Quantcast

Pols Sue City Over Maspeth Shelter Proposal as Neighbors Rage Over Plan

By Katie Honan | September 1, 2016 8:54am
 A woman yells up at Commissioner Steve Banks at a meeting for a proposed homeless shelter in Maspeth, Queens on Aug. 31.
A woman yells up at Commissioner Steve Banks at a meeting for a proposed homeless shelter in Maspeth, Queens on Aug. 31.
View Full Caption
DNAinfo/Katie Honan

QUEENS — City Councilwoman Elizabeth Crowley announced at a meeting Wednesday for a proposed homeless shelter in Maspeth that she and other elected officials filed a suit against the city over the plan — as angry residents loudly protested against it, threatening to do anything to stop it from happening. 

Crowley told residents at the meeting at the Knockdown Center that she filed the suit earlier in the day against the city and Commissioner Steven Banks, who is in charge of the Human Resource  Administration and Department of Social Services.

"As your council member, as your elected representative, I am taking real, meaningful ways of addressing Mayor de Blasio and his administration's short-sighted plan to turn the Holiday Inn into a homeless shelter," she said. 

"We must all understand that housing families in hotels is not only wrong, it is illegal. It is against the law."

She said she filed the suit in New York Supreme Court "to ensure the administration is acting as it should, following the law," she said, to cheers. 

Other politicians, including state Sen. Joseph P. Addabbo and Assemblywoman Margaret Markey, joined in on the suit, she said.

A spokesman for the city's Law Department said there was a need for this shelter in Maspeth.

"The statute is clear on what the requirements are and they are being followed," he said in a statement issued by email Wednesday night.

Crowley made the lawsuit announcement as one of many speakers at the public hearing to discuss the plan to turn a Holiday Inn near Maurice Avenue into a shelter for adult families.

While the city at first said they were looking at alternatives to the hotel, they now say the plan is officially moving forward. The hotel would house up to 220 families, with an opening date of Oct. 1, officials said. It will be run by the Acacia Network, which owns other shelters across the city.

Banks, who made his second visit to discuss the Maspeth plan, was greeted by boos and shouts from the raucous crowd, and called a "failure" by residents.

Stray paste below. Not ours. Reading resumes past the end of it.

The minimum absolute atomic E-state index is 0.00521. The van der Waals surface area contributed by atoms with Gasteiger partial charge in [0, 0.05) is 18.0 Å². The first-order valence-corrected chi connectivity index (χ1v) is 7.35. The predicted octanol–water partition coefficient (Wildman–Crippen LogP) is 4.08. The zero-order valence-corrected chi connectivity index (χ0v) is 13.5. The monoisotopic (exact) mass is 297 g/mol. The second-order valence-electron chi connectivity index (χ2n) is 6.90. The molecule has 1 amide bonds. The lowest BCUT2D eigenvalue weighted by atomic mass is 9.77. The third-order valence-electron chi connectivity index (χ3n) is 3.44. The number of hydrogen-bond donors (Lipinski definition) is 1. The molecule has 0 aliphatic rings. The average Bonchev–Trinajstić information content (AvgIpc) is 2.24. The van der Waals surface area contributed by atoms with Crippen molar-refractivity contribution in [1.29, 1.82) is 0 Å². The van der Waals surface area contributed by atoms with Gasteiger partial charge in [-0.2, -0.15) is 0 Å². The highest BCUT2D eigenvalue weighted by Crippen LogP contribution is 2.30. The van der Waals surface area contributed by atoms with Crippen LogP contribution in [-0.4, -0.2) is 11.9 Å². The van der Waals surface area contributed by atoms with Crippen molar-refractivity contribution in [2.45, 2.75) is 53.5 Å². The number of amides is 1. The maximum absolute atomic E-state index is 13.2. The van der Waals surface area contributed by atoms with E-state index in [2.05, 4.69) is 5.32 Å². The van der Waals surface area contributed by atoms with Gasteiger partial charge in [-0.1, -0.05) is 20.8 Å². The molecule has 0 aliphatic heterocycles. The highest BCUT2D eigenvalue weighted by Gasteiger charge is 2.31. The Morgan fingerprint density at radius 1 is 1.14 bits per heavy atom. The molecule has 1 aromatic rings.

As he began to discuss the details of the proposed shelter, the crowd turned their backs to him in unison.

"No homeless shelter!" people chanted. Many wore T-shirts that said "No Homeless Shelter" and "Maspeth Matters."

One woman defiantly raised both middle fingers up in the air toward Banks.

Of the dozens of speakers, no one spoke in support of the plan. Many asked about what they called a backroom deal for the shelter, a lack of transparency from the current administration, and questioned their community's safety. 

Resident Lance Lovejoy asked Banks questions on the percentage of future residents who have drug addiction or mental health issues. The commissioner mentioned citywide statistics that show 23 percent of adult families work and 43 percent of the residents are on federal disability. 

"When you get back to the office, show your boss this, and tell him we're not getting a shelter in Maspeth," Lovejoy told him. He ripped off his "Maspeth Matters" T-shirt to reveal another shirt that said "Mayor de Blasio Go F--k Yourself."

The shirt also featured a photo of his daughter as an infant with her middle finger up, which he later said was for the mayor. 

Bob Holden, president of The Juniper Park Civic Association, said the community will continue protesting if the city moves forward with their plan — one of many who discussed civil disobedience, like shutting down the Long Island Expressway, to get their point across.

"Mark my word, this is a promise: We will do everything possible to shut that area down on a nightly basis, and we will not tolerate something that's being shoved down out throats," he said.

"I will fight 'til the death for this neighborhood that I love so much. And for you to think that we are going to roll over and just let this thing happen and destroy our neighborhood, you should know better."

A woman stands with her back to Commissioner Steven Banks as the crowd turned in unison against him. (DNAinfo/Katie Honan)

City Hall senior policy advisor Lincoln Restler, center, sits quietly as residents cheer one of the many public speakers at a hearing on the proposed homeless shelter in Maspeth on Aug. 31, 2016. (DNAinfo/Katie Honan)